Ask A Fund Manager
The Motley Fool chats with the best in the industry so that you can get an insight into how the professionals think. In this edition, U Ethical chief investment officer Jon Fernie picks three ASX shares that will play great defence and are ethical to boot.
The Motley Fool: How would you describe your fund to a potential client?
Jon Fernie: We’ve got the U Ethical Australian Equity Trust — they’re style agnostic funds and managed to provide investors with capital growth and income. And we integrate ESG and ethical considerations and fundamental analysis.
We’re mainly invested in large-cap stocks and believe that investing in quality ethical companies with reasonable valuations will deliver competitive returns over the longer term.
Probably the other thing to add is, as an ethical fund manager, we screen out stocks which we view as harmful to society in the environment. Then we also look to hold stocks that have a positive impact and also take an active stewardship approach through proxy voting engagement with companies and also industry collaborations.
MF: Do you think the recent power crisis in eastern Australia has acted as a bit of a wake-up call for the underinvestment in renewables?
JF: Yeah, definitely. You can see that there’s not just what’s happened within Australia, but obviously more broadly on a global scale with the conflict in the Ukraine, and you can see the dependency on fossil fuels in Europe. That probably highlighted the need for energy independence, but also that transition to renewable assets.
Hottest ASX shares
MF: What are the three best ASX share buys right now?
JF: The first one that we highlight is Brambles Limited (ASX: BXB). We see this logistics business as well managed with relatively defensive earnings. They’ve got a leading market position globally and trade on reasonable multiples.
I think the market’s a bit concerned about a plastic pallets trial that they’re doing with Costco Wholesale Corporation (NASDAQ: COST), and we think that’s a bit overdone.
Positively, we’ve seen a significant drop in lumber prices, which is a key input for them, and the stock’s also potentially a takeover target and has had some preliminary discussions with a suitor.
MF: It’s held its value pretty well this year, hasn’t it?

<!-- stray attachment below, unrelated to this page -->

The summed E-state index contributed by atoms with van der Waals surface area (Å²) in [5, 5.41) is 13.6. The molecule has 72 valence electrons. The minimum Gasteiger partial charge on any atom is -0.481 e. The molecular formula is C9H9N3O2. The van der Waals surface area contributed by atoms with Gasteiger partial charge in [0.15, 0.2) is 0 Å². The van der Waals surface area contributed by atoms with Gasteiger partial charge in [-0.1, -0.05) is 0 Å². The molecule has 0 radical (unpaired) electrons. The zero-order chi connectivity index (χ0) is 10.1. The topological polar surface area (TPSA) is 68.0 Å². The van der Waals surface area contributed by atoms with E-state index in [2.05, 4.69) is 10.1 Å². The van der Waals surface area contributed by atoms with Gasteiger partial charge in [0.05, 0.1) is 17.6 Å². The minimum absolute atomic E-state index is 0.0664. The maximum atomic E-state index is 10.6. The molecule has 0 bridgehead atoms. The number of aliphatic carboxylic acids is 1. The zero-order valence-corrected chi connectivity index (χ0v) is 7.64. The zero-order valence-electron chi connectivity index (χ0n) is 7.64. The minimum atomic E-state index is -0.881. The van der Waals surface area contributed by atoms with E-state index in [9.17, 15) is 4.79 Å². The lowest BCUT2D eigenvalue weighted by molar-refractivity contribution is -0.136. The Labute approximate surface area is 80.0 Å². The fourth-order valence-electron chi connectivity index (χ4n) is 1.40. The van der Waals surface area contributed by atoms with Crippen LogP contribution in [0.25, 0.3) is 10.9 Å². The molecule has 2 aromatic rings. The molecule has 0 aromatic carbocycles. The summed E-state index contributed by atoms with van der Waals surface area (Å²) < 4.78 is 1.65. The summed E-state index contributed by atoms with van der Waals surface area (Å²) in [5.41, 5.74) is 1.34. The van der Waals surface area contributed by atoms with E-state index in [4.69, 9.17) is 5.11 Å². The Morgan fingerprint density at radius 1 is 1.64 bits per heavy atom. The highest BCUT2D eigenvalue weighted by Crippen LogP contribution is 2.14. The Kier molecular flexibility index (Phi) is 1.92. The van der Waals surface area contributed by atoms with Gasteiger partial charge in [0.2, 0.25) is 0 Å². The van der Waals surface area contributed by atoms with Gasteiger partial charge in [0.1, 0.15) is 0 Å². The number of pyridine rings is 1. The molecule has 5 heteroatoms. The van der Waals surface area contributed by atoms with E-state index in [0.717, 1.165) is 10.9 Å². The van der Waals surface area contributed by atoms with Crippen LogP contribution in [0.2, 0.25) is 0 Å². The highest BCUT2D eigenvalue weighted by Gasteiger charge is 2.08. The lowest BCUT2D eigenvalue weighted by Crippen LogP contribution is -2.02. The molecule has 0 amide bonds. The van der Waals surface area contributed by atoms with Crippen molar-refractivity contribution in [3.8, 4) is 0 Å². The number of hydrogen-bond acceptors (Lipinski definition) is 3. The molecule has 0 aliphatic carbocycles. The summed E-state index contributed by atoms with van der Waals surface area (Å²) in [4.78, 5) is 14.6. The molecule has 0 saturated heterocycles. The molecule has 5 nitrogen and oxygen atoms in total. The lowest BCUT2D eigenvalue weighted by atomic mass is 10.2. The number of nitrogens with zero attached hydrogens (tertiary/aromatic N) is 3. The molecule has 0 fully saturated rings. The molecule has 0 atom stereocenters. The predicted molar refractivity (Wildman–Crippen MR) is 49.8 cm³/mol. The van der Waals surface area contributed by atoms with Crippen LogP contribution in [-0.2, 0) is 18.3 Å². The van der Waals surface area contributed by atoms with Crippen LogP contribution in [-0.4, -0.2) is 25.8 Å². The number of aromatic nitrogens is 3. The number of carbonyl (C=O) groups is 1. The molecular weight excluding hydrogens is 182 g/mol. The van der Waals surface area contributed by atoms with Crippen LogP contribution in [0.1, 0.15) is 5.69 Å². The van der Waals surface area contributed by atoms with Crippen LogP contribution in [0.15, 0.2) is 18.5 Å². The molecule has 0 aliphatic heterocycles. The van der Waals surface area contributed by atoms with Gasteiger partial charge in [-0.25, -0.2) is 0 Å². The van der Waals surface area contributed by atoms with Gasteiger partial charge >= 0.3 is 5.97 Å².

JF: It has, partly because of the rumours, and it’s not as down as significantly as some other stocks in the market, but it’s still, over the last 12 months, down circa 10%.
MF: I didn’t realise until you mentioned it just now that lumber prices are actually down. It must be the only commodity that’s down this year.
JF: Yeah. They’ve come off significantly.
MF: Why is that? Is there an oversupply?
JF: Yeah. I think that there’s… concerns with housing in the US, and that’s a key driver of lumber prices.
MF: And the second-best buy?
JF: Second one is Suncorp Group Ltd (ASX: SUN). We continue to like the general insurers at the moment. We’ve obviously seen a big spike in terms of longer term bond yields, and they’re going to be key beneficiaries of that, given their investment portfolios.
While claims inflation is likely to remain high, they’ve also seen really strong premium rate increases across most categories. And if you take a stock such as Suncorp, they’re now trading on a forward dividend yield of close to 6%.
MF: 6%? Wow, that’s not bad. The insurance sector loves it when interest rates go up, doesn’t it?
JF: Yeah, they’re pretty leveraged to the rise in interest rates, given their investment portfolios.
MF: Your third pick?
JF: The third one is Sonic Healthcare Limited (ASX: SHL). So a well-run business with diverse global operations and it hasn’t been sold off as dramatically as some other stocks in the market — off [about] 10% in the last month.
And we’re going to see their earnings normalised [after the company] benefited a lot from the COVID PCR testing, and that’s going to drop off. But we’re also going to see an improvement in their core business volumes and think that, generally, their earnings are going to be pretty resilient if we see a weaker global economy.
MF: I see that one’s also a dividend payer as well.
JF: Yeah. But they’re not quite as attractive as Suncorp’s — their dividend yield is just below 4% at the moment.